Flow-based tools do not rely on signatures and instead detect anomalous behavior, which can be used to uncover worms. Worms must propagate to survive, making it easy to identify their behavior using statistical pattern detection within NetFlow records:
In this example, we see a host address scanning on TCP port 445, targeting a variety of subnets including the 178, 179 and 183 subnets.
Once this behavior has been identified, the next step is to see if any of those hosts that were scanned actually began communicating with the host doing the scanning. In this example, we see that the host has “touched” at least one of these other hosts—meaning that it has passed data to it:
Identification of these “touched hosts” is easy:
page 16 White Paper: 14 Ways to Leverage NetFlow for Network Page 2 Performance & Security
Now, an organization should really worry if these two touched hosts begin exhibiting that same type of scanning activity on TCP port 445. If that happens, it will look like the image below.
Creating a visual worm tracker using NetFlow data makes for easy investigation and clean-up, enabling organizations to avoid the high costs and reputation damages that come with widespread outbreaks.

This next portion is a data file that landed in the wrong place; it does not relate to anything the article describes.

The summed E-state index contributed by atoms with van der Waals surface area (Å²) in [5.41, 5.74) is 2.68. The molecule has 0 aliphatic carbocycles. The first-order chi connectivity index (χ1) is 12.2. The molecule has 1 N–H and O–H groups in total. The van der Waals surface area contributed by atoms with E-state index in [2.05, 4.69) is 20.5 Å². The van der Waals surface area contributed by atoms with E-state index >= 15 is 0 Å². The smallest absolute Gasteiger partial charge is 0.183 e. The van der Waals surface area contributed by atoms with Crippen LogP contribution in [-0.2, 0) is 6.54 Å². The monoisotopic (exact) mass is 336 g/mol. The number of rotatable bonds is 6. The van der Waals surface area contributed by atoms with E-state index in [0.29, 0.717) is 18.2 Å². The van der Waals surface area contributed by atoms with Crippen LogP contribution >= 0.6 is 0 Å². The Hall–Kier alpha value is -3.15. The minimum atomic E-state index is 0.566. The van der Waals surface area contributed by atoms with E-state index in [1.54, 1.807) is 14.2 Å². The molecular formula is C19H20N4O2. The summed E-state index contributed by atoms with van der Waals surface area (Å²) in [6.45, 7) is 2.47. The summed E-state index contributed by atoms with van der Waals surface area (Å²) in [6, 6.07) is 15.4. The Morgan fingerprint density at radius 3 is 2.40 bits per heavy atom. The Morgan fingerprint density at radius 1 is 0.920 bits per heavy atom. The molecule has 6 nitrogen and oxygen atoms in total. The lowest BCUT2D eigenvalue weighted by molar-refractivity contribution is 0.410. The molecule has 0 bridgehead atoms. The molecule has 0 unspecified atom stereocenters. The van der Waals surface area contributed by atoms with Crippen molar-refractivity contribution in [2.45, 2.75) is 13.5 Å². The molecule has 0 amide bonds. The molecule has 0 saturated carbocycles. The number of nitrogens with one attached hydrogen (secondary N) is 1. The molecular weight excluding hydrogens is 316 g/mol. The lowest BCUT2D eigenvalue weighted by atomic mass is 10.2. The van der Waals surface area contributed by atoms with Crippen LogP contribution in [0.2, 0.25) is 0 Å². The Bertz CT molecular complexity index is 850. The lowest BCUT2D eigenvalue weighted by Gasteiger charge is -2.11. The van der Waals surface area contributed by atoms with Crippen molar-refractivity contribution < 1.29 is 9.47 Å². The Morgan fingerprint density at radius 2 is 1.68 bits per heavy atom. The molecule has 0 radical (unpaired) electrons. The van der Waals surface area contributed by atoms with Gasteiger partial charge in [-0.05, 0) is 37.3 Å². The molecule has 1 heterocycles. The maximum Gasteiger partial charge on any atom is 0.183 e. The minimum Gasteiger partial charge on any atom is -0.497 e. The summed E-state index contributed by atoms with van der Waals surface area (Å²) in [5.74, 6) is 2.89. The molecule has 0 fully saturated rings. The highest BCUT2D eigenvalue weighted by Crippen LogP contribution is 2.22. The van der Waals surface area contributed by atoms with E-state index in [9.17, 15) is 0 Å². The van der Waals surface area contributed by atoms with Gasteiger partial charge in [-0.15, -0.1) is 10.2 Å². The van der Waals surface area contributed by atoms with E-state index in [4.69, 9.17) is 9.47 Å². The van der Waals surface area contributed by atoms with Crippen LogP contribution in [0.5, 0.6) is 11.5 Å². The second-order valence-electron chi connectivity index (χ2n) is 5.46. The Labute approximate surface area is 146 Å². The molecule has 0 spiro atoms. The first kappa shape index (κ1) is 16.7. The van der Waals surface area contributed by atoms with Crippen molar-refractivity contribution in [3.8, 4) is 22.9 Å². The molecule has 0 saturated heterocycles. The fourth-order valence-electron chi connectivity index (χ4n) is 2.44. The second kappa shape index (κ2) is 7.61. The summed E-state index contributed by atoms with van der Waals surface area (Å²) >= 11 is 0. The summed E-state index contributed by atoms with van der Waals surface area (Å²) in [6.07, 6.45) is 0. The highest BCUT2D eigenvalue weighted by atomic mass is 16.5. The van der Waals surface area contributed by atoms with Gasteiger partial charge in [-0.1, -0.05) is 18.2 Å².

11. Compliance – HIPAA, PCI, SCADA, etc.
As industry regulations and their enforcement become more stringent across industries, organizations have to take careful measures to ensure that they achieve and remain in compliance to avoid heavy fines and other repercussions. Through continuous network monitoring across the enterprise, StealthWatch can play an integral role in any compliance strategy. StealthWatch delivers the visibility, accountability and measurability required to maintain compliance by:
StealthWatch can fill in the gaps left by other technologies to provide more comprehensive capabilities for achieving and maintaining compliance for a wide range of industry regulations.
12. QoS Monitoring
As corporate end-users require access to an increasing amount of applications and services, organizations are seeking ways to guarantee that the most important traffic is always given the highest priority throughout the network.
StealthWatch supports QoS efforts by monitoring, reporting and trending traffic volume for each DSCP value on each interface across the network. This helps to ensure that actual traffic passing through individual interfaces matches configured or desired traffic levels for each service. As such, StealthWatch enables the verification of operator-defined per-hop behaviors and facilitates planning for capacity upgrades.